Restructured Heroux-Devtek's profit falls
LONGUEUIL, Que. - Heroux-Devtek Inc. (TSX:HRX) has reported a lower profit for its fiscal third quarter following the sale of a large portion of its manufacturing operations last year.
The Montreal-area aerospace manufacturer said Friday it had $4.6 million of net income in the quarter ended Dec. 31, or 15 cents per share, including discontinued operations.
That's down from $6.9 million or 23 cents per share a year earlier, before Heroux-Devtek sold part of its business in August to focus on aircraft landing gear.
Overall net income was a penny better than analyst estimates but the company fell short on other measures of profitability, according to figures compiled by Thomson Reuters.
It had $7.65 million of earnings before taxes, depreciation and amortization — compared with a consensus estimate of nearly $8.9 million in EBIDTA from continuing operations.
Meanwhile, net income from continuing operations was $3.3 million or 11 cents per share, down from $4.5 million or 15 cents per share in the third quarter of 2011 and two cents per share below the consensus estimate.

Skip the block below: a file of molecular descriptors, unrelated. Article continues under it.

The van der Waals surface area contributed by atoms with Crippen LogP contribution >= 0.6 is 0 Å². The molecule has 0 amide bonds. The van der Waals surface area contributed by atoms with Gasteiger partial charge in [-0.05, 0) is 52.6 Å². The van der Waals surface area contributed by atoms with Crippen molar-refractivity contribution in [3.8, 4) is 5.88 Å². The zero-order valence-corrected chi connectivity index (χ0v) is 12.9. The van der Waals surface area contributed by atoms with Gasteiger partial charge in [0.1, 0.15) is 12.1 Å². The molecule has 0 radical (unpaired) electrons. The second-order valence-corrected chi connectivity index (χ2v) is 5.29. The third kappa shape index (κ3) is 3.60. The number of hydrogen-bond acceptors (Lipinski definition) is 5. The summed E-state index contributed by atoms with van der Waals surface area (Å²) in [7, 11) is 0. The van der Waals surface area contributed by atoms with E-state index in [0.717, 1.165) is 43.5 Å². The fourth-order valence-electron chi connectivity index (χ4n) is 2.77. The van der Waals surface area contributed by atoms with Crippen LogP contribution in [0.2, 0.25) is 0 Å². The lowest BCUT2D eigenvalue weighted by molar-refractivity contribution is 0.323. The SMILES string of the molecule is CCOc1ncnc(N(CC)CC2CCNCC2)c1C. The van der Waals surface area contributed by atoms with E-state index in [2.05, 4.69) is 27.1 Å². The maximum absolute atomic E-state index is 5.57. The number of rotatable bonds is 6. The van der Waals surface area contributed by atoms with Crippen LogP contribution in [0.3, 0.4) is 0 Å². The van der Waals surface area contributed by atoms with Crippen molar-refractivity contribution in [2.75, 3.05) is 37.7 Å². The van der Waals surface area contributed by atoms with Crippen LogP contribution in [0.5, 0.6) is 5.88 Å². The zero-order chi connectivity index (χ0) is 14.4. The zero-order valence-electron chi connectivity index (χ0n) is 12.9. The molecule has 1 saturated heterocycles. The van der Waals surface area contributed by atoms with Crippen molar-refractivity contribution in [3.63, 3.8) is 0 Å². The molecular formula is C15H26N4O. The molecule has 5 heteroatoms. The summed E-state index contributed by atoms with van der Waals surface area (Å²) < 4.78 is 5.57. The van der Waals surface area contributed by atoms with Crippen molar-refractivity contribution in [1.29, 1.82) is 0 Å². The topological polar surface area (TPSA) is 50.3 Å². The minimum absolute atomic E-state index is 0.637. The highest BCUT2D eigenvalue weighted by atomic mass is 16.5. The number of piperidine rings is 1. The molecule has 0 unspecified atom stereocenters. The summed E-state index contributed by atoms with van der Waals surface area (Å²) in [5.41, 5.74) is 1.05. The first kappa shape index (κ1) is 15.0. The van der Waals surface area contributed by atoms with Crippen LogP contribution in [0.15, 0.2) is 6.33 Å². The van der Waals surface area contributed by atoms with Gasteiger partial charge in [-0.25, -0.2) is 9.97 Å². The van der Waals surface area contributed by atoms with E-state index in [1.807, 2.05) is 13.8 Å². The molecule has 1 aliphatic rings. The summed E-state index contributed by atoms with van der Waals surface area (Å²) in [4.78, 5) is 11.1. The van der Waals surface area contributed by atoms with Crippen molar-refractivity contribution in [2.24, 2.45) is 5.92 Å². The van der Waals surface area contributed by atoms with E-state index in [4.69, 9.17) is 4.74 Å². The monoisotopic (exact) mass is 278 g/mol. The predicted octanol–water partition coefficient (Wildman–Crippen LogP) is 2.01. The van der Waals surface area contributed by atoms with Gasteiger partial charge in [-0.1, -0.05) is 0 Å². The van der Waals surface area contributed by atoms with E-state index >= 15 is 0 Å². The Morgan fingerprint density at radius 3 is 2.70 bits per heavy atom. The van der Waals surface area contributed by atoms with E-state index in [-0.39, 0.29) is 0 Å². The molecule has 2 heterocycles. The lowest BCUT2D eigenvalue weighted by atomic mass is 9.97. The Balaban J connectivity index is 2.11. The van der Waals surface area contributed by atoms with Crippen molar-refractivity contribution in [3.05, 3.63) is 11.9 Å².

Heroux-Devtek's continuing operations generated $61.7 million in sales in the quarter ended Dec. 31, down slightly from nearly $62 million in the year-earlier quarter.
In December, Heroux-Devtek shareholders approved a $160-million special distribution, the equivalent of $5 per share, resulting from the sale of its industrial and aerostructure operations in a $232-million deal last summer.
Heroux-Devtek (TSX:HRX) also used proceeds from the sale to pay $54 million of debt.
The Quebec-based company's plan is to grow its position as the world's third-largest manufacturer of aircraft landing gear.
The company has warned that aircraft parts suppliers could face long-term negative consequences if Canada abandons plans to purchase the F-35 fighter jet from Lockheed Martin.
The Harper government is reviewing the planned purchase of 65 of the military jets after a KPMG report warned that the planes could cost as much as $45.8 billion over 42 years, including maintenance and other costs. That's far more than the $9 billion set aside by the Defence Department.
Note to readers: This is a corrected story. An earlier version said it was Heroux-Devtek's fourth quarter, rather than its third quarter.